Invented in South Australia, the Seed Terminator can be retrofitted to new and used John Deere, CASE IH and New Holland Class 7, 8, 9 and 10 harvesters and retails for about A$115,000.
The Seed Terminator uses a multi-stage hammer mill to pulverise weed seeds, spreading the sawdust-like debris behind the header.
The “one-pass solution” pulverises seeds with a multi-stage hammer mill and spreads the nutrient-rich debris 10 to 12 metres behind the harvester to act as a fine mulch for soil improvement. It also eliminates the need for herbicides and labour intensive and potentially dangerous burn-offs to keep weeds at bay after harvest. Testing has been focussed on rye grass seeds because of their miniscule size and the fact they are notoriously difficult to kill.
Nine prototypes were initially were built and tested across nine different geographies in South Australia, Western Australia, New South Wales and Victoria with different crop types, soil types and moisture contents during the 2016/17 harvest.
A further 23 machines were rolled out for the 2017/18 harvest, mainly in Western Australia, covering 55,000 hectares of crops at an average of about 350 hours per machine.
The machines have been so far fitted on John Deere (S690, S680, S670, STS9760) CASE IH (7120, 7230, 7240, 8010, 8120, 8230, 8240, 9230, 9240), New Holland (CR8090, CR9090, CR8.90, CR10.90).
Tests by the University of Adelaide’s Weed Science Research Group have shown a 95 to 97 per cent kill of rye grass seeds using the machine.
Improvements such as a 31 per cent reduction in power draw without compromising the kill rate and the addition of a tungsten carbide protective coating to increase the lifespan of components in rugged and sandy regions feature in the Generation III Seed Terminator.
Launched today (May 17) in the South Australian capital Adelaide, a further 40 of the new models will be deployed in September ahead of the 2018/19 Australian harvest.
The Seed Terminator’s key piece of technology, the multi-stage hammer mill, is manufactured in Adelaide while the patent pending mechanical drive systems are built in Western Australia, which is Australia’s largest grain producing state followed by New South Wales, South Australia and Victoria.
Seed Terminator inventor and Kangaroo Island farmer Dr Nick Berry founded the company with his uncle Mark Ashenden.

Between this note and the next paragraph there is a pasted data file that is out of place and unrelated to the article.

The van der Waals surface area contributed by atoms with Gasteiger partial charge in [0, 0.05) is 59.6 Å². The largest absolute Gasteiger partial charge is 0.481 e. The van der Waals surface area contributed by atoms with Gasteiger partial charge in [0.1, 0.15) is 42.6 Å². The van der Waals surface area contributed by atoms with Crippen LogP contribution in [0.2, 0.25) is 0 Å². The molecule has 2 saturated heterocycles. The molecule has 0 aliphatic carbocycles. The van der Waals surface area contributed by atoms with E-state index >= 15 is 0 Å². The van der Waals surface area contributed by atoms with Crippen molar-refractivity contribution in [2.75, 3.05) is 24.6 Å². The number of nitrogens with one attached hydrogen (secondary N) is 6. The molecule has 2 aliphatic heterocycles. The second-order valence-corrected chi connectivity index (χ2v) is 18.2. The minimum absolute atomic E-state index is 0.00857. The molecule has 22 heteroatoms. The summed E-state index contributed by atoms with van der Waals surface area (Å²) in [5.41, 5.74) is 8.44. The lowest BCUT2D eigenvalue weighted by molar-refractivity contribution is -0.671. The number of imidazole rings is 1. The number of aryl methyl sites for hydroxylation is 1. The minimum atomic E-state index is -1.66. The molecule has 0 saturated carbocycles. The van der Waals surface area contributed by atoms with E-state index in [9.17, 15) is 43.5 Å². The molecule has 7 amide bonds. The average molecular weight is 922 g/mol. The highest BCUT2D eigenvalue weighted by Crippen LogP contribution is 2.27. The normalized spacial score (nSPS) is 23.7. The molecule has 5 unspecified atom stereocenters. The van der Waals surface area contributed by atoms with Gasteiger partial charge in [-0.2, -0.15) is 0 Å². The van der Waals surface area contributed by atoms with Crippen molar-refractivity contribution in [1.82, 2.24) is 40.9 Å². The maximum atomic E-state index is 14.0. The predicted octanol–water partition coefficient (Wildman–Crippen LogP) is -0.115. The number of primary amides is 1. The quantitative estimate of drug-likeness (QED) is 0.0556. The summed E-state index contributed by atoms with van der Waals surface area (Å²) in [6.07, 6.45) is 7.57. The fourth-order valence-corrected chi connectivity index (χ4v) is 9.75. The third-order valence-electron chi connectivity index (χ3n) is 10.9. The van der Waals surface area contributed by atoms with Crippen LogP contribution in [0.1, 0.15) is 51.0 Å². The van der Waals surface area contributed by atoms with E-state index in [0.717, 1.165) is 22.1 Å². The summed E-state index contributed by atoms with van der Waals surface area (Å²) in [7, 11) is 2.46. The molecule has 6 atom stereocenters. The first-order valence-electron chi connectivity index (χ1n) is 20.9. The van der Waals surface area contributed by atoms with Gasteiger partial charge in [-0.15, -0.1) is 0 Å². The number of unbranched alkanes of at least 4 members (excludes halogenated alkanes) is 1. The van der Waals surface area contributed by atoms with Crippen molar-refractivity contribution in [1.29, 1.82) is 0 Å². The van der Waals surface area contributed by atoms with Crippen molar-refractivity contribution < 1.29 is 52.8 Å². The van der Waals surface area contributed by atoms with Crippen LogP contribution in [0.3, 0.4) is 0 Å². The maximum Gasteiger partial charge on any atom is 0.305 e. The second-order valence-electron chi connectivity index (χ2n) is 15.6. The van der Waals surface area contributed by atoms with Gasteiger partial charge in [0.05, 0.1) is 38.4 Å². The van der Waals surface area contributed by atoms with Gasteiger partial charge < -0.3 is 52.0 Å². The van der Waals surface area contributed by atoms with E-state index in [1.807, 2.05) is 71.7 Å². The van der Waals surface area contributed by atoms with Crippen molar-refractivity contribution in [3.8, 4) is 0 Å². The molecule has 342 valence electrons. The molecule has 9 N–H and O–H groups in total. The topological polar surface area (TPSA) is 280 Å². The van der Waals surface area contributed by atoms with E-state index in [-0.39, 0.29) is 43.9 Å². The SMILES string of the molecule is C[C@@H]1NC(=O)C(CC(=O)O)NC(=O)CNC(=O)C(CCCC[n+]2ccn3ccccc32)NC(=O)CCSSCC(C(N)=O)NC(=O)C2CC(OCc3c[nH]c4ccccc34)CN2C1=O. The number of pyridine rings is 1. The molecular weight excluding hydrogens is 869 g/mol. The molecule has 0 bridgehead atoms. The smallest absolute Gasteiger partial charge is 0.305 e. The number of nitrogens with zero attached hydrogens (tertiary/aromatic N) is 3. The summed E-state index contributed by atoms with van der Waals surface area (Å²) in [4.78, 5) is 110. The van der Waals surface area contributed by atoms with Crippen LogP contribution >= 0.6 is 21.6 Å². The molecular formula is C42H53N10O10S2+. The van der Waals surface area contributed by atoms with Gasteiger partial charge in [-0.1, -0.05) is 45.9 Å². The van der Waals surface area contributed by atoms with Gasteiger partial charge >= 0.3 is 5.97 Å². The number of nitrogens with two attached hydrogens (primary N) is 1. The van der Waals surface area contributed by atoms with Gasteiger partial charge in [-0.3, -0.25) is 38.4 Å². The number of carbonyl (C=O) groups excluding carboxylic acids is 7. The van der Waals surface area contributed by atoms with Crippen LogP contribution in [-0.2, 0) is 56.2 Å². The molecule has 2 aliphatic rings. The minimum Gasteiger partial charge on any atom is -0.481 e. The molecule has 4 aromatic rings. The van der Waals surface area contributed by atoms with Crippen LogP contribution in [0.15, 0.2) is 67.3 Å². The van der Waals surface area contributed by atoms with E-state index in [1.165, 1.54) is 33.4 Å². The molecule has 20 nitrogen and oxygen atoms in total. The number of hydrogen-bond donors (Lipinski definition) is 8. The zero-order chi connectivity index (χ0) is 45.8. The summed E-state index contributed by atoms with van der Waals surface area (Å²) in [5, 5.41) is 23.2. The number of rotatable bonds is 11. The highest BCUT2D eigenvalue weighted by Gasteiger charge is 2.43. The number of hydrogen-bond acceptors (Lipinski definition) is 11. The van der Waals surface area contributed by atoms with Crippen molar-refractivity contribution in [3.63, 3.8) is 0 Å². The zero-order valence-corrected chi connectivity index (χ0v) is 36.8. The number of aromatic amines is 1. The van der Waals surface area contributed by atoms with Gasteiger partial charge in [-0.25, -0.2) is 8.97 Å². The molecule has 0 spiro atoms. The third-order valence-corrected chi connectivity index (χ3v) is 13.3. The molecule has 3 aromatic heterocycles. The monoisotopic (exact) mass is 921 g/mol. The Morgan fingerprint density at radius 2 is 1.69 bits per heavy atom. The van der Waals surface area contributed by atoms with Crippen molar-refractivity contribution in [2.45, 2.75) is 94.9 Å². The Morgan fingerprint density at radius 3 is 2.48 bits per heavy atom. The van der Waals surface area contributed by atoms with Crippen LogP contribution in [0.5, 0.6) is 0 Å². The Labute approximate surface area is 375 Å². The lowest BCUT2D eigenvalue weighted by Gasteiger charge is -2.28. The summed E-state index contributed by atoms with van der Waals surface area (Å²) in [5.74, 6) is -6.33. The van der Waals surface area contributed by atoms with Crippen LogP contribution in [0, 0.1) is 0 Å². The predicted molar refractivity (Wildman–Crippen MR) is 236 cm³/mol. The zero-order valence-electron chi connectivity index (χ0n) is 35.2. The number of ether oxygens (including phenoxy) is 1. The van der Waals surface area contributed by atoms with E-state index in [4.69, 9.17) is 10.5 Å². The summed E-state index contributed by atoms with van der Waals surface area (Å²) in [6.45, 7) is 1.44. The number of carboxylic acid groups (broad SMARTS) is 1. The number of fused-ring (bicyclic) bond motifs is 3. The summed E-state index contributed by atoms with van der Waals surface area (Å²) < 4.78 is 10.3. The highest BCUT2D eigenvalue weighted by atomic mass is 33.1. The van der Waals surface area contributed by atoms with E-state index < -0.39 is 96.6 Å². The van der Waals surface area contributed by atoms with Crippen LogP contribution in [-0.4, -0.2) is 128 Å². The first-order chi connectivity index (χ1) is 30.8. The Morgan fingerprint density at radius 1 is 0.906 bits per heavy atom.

It has grown from 2 to 9 employees in the past year and this month established an office at the Tonsley Innovation District in Adelaide.
Ashenden said there was significant interest for Seed Terminators and this interest continued to grow both nationally and internationally.
“Ten per cent market share in Australia is about 1300 units and it’s growing by about 700 units a year so we need to get close to 350 units production a year by 2022 to make that work,” he said.
“We initially chose Western Australia because they are generally early adopters but we know there are also lots of early adopters in New South Wales and Victoria and we’ll be investing to make sure we get proportionately more over there to service that area.”
Ashenden has recently hosted representatives from major global harvester manufacturers to discuss how they could work more closely.
“We also took them down to the Tonsley precinct and into the Flinders University complex to show them the sort environment we are working in and they could see that Adelaide is not a backwater,” he said.
“But we’ve actually got to test in their territory first and that’s one of our biggest challenges at the moment. Everyone knows that their weeds and their system is unique so we need to localise our R&D and we’ve got further sites pencilled in to investigate in Australia and overseas.”
Ashenden said the latest innovation of the mill design to reduce the power draw is an example of the investment in R&D to deliver better outcomes for more farmers.
“The conclusion was that we were overkilling at the cost of power, so we redesigned it to achieve a 31 per cent power drop with the same kill rate,” he said.
“We’re an R&D company and we need to be two or three years in front of the weeds but we also think that we’ve got something unique that can be driven out of South Australia with global potential.”
The Grains Research and Development Corporation (GRDC) estimated in 2016 that weeds cost Australian grain growers about $3.3 billion annually, with yield losses of 2.76 million tonnes. The GRDC also estimated herbicide resistance costs farmers $187 million a year for herbicide treatment and other weed management practices.Jump to next article